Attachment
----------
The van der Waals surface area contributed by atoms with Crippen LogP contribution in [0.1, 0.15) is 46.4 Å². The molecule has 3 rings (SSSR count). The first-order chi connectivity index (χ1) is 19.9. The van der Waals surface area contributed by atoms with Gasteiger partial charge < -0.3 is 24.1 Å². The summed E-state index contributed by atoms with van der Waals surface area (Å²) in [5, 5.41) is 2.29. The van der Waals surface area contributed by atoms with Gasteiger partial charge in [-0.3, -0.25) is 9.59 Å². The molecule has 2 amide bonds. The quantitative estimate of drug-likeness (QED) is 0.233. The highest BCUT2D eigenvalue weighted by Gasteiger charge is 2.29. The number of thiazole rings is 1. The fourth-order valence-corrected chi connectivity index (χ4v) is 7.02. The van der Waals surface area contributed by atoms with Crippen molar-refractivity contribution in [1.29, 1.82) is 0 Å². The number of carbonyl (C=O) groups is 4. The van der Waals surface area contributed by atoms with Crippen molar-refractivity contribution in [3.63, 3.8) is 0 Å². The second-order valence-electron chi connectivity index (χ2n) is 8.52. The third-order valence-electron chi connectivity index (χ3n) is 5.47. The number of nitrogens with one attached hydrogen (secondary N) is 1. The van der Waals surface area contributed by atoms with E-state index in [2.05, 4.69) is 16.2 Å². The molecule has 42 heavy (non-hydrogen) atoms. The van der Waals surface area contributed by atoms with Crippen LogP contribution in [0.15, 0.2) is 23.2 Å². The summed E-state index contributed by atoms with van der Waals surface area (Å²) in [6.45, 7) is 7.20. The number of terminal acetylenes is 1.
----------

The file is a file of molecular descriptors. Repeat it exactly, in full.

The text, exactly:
The van der Waals surface area contributed by atoms with Crippen LogP contribution in [0.1, 0.15) is 46.4 Å². The molecule has 3 rings (SSSR count). The first-order chi connectivity index (χ1) is 19.9. The van der Waals surface area contributed by atoms with Gasteiger partial charge < -0.3 is 24.1 Å². The summed E-state index contributed by atoms with van der Waals surface area (Å²) in [5, 5.41) is 2.29. The van der Waals surface area contributed by atoms with Gasteiger partial charge in [-0.3, -0.25) is 9.59 Å². The molecule has 2 amide bonds. The quantitative estimate of drug-likeness (QED) is 0.233. The highest BCUT2D eigenvalue weighted by Gasteiger charge is 2.29. The number of thiazole rings is 1. The fourth-order valence-corrected chi connectivity index (χ4v) is 7.02. The van der Waals surface area contributed by atoms with Crippen molar-refractivity contribution in [1.29, 1.82) is 0 Å². The number of carbonyl (C=O) groups is 4. The van der Waals surface area contributed by atoms with Crippen molar-refractivity contribution in [3.63, 3.8) is 0 Å². The second-order valence-electron chi connectivity index (χ2n) is 8.52. The third-order valence-electron chi connectivity index (χ3n) is 5.47. The number of nitrogens with one attached hydrogen (secondary N) is 1. The van der Waals surface area contributed by atoms with E-state index in [2.05, 4.69) is 16.2 Å². The molecule has 42 heavy (non-hydrogen) atoms. The van der Waals surface area contributed by atoms with Crippen LogP contribution in [0.15, 0.2) is 23.2 Å². The summed E-state index contributed by atoms with van der Waals surface area (Å²) in [6.45, 7) is 7.20. The number of terminal acetylenes is 1.